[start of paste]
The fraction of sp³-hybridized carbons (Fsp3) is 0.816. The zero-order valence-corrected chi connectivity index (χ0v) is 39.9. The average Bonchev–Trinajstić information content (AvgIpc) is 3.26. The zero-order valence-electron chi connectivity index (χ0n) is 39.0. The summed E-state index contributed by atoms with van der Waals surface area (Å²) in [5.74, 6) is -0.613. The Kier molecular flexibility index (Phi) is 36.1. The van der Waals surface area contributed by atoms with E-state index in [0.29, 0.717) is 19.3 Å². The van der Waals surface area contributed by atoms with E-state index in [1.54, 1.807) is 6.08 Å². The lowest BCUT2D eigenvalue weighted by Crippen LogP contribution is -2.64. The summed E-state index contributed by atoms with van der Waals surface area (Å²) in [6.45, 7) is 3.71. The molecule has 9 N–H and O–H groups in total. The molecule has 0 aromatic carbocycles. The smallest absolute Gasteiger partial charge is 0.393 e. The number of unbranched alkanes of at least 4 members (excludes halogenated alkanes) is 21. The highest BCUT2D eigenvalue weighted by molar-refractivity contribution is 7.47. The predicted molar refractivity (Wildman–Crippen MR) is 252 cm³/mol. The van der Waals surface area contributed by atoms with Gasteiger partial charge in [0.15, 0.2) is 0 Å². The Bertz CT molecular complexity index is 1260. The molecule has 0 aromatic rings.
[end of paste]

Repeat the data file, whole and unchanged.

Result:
The fraction of sp³-hybridized carbons (Fsp3) is 0.816. The zero-order valence-corrected chi connectivity index (χ0v) is 39.9. The average Bonchev–Trinajstić information content (AvgIpc) is 3.26. The zero-order valence-electron chi connectivity index (χ0n) is 39.0. The summed E-state index contributed by atoms with van der Waals surface area (Å²) in [5.74, 6) is -0.613. The Kier molecular flexibility index (Phi) is 36.1. The van der Waals surface area contributed by atoms with E-state index in [0.29, 0.717) is 19.3 Å². The van der Waals surface area contributed by atoms with E-state index in [1.54, 1.807) is 6.08 Å². The lowest BCUT2D eigenvalue weighted by Crippen LogP contribution is -2.64. The summed E-state index contributed by atoms with van der Waals surface area (Å²) in [6.45, 7) is 3.71. The molecule has 9 N–H and O–H groups in total. The molecule has 0 aromatic carbocycles. The smallest absolute Gasteiger partial charge is 0.393 e. The number of unbranched alkanes of at least 4 members (excludes halogenated alkanes) is 21. The highest BCUT2D eigenvalue weighted by molar-refractivity contribution is 7.47. The predicted molar refractivity (Wildman–Crippen MR) is 252 cm³/mol. The van der Waals surface area contributed by atoms with Gasteiger partial charge in [0.15, 0.2) is 0 Å². The Bertz CT molecular complexity index is 1260. The molecule has 0 aromatic rings.